Necessity: Now suppose $\mathbf x^{(0)} \notin \mathrm{range}(A^\top)$, and $\mathbf x^{(t)} \to \mathbf x^*$. We necessarily have $\mathbf x^* = A^\top \mathbf u^* + \mathbf x^{(0)}$ for some $\mathbf u^*$. However, clearly $\mathbf x^*\notin \mathrm{range}(A^\top)$, so it cannot possibly be the (unique) minimum norm solution, $ A^\top (AA^\top)^{-1}\mathbf b$.

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    $\begingroup$ This is true if you initialize at $0$, see e.g., the last two of these slides. (IIRC, this is true for most initializations as well, as long as it is in the span of the matrix) $\endgroup$
    – Clement C.
    Nov 26, 2019 at 4:05
  • $\begingroup$ @ClementC. This is very helpful. Thanks a lot! $\endgroup$
    – syeh_106
    Nov 26, 2019 at 4:11
  • $\begingroup$ You're welcome! $\endgroup$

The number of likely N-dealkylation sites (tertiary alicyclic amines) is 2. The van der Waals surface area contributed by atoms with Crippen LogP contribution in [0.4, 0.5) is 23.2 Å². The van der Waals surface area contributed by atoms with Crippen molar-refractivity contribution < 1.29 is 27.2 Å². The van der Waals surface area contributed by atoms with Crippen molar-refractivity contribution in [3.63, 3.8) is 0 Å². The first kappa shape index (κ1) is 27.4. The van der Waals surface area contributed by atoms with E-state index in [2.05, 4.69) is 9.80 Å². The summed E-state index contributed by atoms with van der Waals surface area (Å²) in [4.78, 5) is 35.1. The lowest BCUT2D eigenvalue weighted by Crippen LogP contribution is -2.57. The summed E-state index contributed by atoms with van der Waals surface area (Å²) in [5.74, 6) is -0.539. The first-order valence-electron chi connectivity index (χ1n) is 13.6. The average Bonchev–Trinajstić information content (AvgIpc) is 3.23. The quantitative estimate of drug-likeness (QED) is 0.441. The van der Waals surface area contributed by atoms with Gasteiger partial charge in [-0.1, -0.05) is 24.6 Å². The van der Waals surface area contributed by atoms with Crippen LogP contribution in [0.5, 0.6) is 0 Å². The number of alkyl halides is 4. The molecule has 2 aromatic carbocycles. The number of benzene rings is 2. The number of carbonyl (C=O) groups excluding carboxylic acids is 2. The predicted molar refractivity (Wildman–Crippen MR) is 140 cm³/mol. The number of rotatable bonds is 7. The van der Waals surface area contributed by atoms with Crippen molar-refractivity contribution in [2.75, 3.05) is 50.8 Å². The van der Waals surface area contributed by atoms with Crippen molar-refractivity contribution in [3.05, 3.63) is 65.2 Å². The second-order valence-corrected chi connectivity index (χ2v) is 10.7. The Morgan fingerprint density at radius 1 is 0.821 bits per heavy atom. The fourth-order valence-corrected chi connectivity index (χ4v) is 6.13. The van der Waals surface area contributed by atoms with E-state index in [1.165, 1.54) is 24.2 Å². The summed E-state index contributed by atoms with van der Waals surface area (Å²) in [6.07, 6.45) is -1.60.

– Clement C.
    Nov 26, 2019 at 4:14
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    $\begingroup$ @MichaelGrant I was referring to the 2nd sentence of the "Introduction" Section, i.e. "For example, using gradient descent to optimize an unregularized, underdetermined least squares problem would yield the minimum Euclidean norm solution..." $\endgroup$
    – syeh_106
    Nov 27, 2019 at 9:22
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    $\begingroup$ There's a $\frac12$ missing in your objective function. $\endgroup$ Jan 6, 2020 at 22:29

2 Answers 2

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From the paper [0] in question:

When optimizing underdetermined problems with multiple global minima, the choice of optimization algorithm can play a crucial role in biasing us toward a specific global minima, even though this bias is not explicitly specified in the objective or problem formulation. For example, using gradient descent to optimize an unregularized, underdetermined least squares problem would yield the minimum Euclidean norm solution, while using coordinate descent or preconditioned gradient descent might yield a different solution. Such implicit bias, which can also be viewed as a form of regularization, can play an important role in learning.